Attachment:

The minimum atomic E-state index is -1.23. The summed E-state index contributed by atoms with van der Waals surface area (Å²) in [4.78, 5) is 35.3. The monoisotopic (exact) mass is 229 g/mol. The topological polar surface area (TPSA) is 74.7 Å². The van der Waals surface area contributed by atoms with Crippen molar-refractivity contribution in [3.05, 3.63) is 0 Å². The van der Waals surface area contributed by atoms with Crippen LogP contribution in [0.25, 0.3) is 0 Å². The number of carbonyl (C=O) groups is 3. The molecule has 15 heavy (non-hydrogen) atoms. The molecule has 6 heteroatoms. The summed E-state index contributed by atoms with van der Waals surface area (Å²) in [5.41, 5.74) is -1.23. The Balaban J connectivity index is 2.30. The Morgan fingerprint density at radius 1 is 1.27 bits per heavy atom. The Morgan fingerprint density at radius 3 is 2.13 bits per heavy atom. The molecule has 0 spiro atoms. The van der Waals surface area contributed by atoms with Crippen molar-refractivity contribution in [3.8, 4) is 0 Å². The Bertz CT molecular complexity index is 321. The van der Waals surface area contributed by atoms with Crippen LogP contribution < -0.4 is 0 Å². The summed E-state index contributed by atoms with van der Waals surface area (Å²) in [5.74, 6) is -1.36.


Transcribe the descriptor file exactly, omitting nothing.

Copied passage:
The minimum atomic E-state index is -1.23. The summed E-state index contributed by atoms with van der Waals surface area (Å²) in [4.78, 5) is 35.3. The monoisotopic (exact) mass is 229 g/mol. The topological polar surface area (TPSA) is 74.7 Å². The van der Waals surface area contributed by atoms with Crippen molar-refractivity contribution in [3.05, 3.63) is 0 Å². The van der Waals surface area contributed by atoms with Crippen LogP contribution in [0.25, 0.3) is 0 Å². The number of carbonyl (C=O) groups is 3. The molecule has 15 heavy (non-hydrogen) atoms. The molecule has 6 heteroatoms. The summed E-state index contributed by atoms with van der Waals surface area (Å²) in [5.41, 5.74) is -1.23. The Balaban J connectivity index is 2.30. The Morgan fingerprint density at radius 1 is 1.27 bits per heavy atom. The Morgan fingerprint density at radius 3 is 2.13 bits per heavy atom. The molecule has 0 spiro atoms. The van der Waals surface area contributed by atoms with Crippen molar-refractivity contribution in [3.8, 4) is 0 Å². The Bertz CT molecular complexity index is 321. The van der Waals surface area contributed by atoms with Crippen LogP contribution < -0.4 is 0 Å². The summed E-state index contributed by atoms with van der Waals surface area (Å²) in [5.74, 6) is -1.36.